So yes I would say it has impacted relationships with friends, but I want to say really clearly that it’s no one’s fault, our paths now look very different. 


When you are surrounded by friends with kids, how do you participate? What do you find your dynamic to be within that group?

I just listen to their stories and I try and acknowledge how challenging and rewarding the role of being a parent can be.

“That sounds really hard that your child is doing that,” or “That sounds amazing that your experiencing that with your children.” I really try to invest my time into listening to their stories hoping that they feel heard and supported. 


Do you feel heard in those conversations?

This is really hard to say, but no I don’t. Their lives and minds seem so full and it feels like what is happening for me in my life, well, they just don’t have the room to hold that information. 


Do you feel your infertility has impacted the relationship you have with your body? 

Yes I really do. My body looks like a female’s, but when your body does not do what a so-called females body is supposed to do – that’s really hard and I have wondered in the past what’s the point of my body. 

The PCOS, causes a huge amount of hair growth in places I don’t want, like my face. Due to it being hormonal, treatments can work for a short while, but the hair does return. That’s a constant daily reminder for me, and it can take away feeling attractive and feeling feminine. 

But now I think my body is amazing and astounds me by its strength and ability to restore and rebuild itself.  My body might not do what society wants, or what it’s naturally predisposed to do, but it does what it’s supposed to do for me and I’ve gotten to the point where I can really embrace that. 


What has been the most challenging part of your experience of being infertile? 

The unspoken grief that comes with being infertile. Grieving for not being able to have children, for the family I will never have, grieving for friendships and for the choice to have children being taken out of my hands.   

But the hardest part has been the journey I have been on. Learning to understand and celebrate myself, realising that it’s not my fault, I haven’t done anything wrong and I’m not being punished for anything. That this is me.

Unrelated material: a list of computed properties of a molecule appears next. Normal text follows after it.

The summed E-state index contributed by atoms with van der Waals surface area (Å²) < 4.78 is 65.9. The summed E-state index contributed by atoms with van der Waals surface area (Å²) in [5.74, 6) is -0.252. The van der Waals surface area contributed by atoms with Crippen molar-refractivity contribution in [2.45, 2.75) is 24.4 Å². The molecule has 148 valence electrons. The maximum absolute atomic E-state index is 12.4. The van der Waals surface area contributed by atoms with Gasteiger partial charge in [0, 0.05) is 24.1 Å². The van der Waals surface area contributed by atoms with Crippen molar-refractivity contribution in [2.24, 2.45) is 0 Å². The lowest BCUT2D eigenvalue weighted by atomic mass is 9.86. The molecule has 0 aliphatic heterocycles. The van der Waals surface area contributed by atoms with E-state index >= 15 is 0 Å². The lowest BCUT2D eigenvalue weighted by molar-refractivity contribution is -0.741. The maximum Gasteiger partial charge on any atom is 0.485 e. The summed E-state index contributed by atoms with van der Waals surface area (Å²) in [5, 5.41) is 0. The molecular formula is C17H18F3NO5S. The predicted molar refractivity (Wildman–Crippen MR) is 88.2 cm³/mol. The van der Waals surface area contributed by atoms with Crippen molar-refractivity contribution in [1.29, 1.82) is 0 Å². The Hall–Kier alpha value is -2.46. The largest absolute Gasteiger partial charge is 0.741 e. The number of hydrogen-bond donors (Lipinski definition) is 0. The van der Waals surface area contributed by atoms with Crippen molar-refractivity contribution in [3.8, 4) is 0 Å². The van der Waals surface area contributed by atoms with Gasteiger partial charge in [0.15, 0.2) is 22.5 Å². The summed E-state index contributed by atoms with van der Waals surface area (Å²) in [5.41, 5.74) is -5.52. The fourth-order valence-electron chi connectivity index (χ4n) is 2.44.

The connecting to self is a on-going process but I can now celebrate that this is my path. I am unsure of what is going to happen, but now I am comfortable with it, and excited by what adventures it holds.  


As well as the challenges you have experienced, I wonder can you share any positive aspects of being infertile 

Yes! What I have just said has been the most challenging, has actually been the best experience. Through my reflective practice of connecting to self, I have met some wonderful women that I will be forever thankful for. Women that have just walked into my life at the right time, women that have brought a light and an understanding to the world, women whom I can be my true self with. 

It’s been absolutely amazing to feel the strength, courage and power of the feminine and realise that you can walk your own path, and your not alone.  

Meeting Kadi, that was weird and wonderful, how we just found each other and had an instant connection. Now we have this beautiful friendship, and I do not have the words to express how thankful I am for Kadi coming into my life. 

Meeting all these women brings a belonging a purpose and highlights that this is empowering, not disempowering.


If you could change one thing about how being infertile is viewed, what would you wish to change? 

I would like it to be normalised so it’s not such a taboo, so it becomes normal, an open conversation. Not something that is swept under the carpet, ignored or buried, leaving people to feel afraid ashamed or alone. I wish for it to be acknowledged and more widely understood. I would like to start a conversation about infertility or living without children and the conversation to grow, for the lives of those women to be celebrated and for them to celebrate their lives and their unique femininity.  


Anotherhood is about connecting women with shared experiences, I wonder can you share anything that you have found that has helped you to embrace your life, your body, and your infertility?

Being in nature and being creative is my escapism and my connection back to self. Putting my headphones on, tuning into music and picking up a pencil and letting it take its own journey across the page is like getting lost in another world. Being in nature and being creative is my from of mediation, my mind wanders, I create images, narratives come into my mind, it awakens my inner child and I sit and give myself permission to play. Take time to stop, press pause and find something that fills your heart with joy and makes your inner child dance around with glee.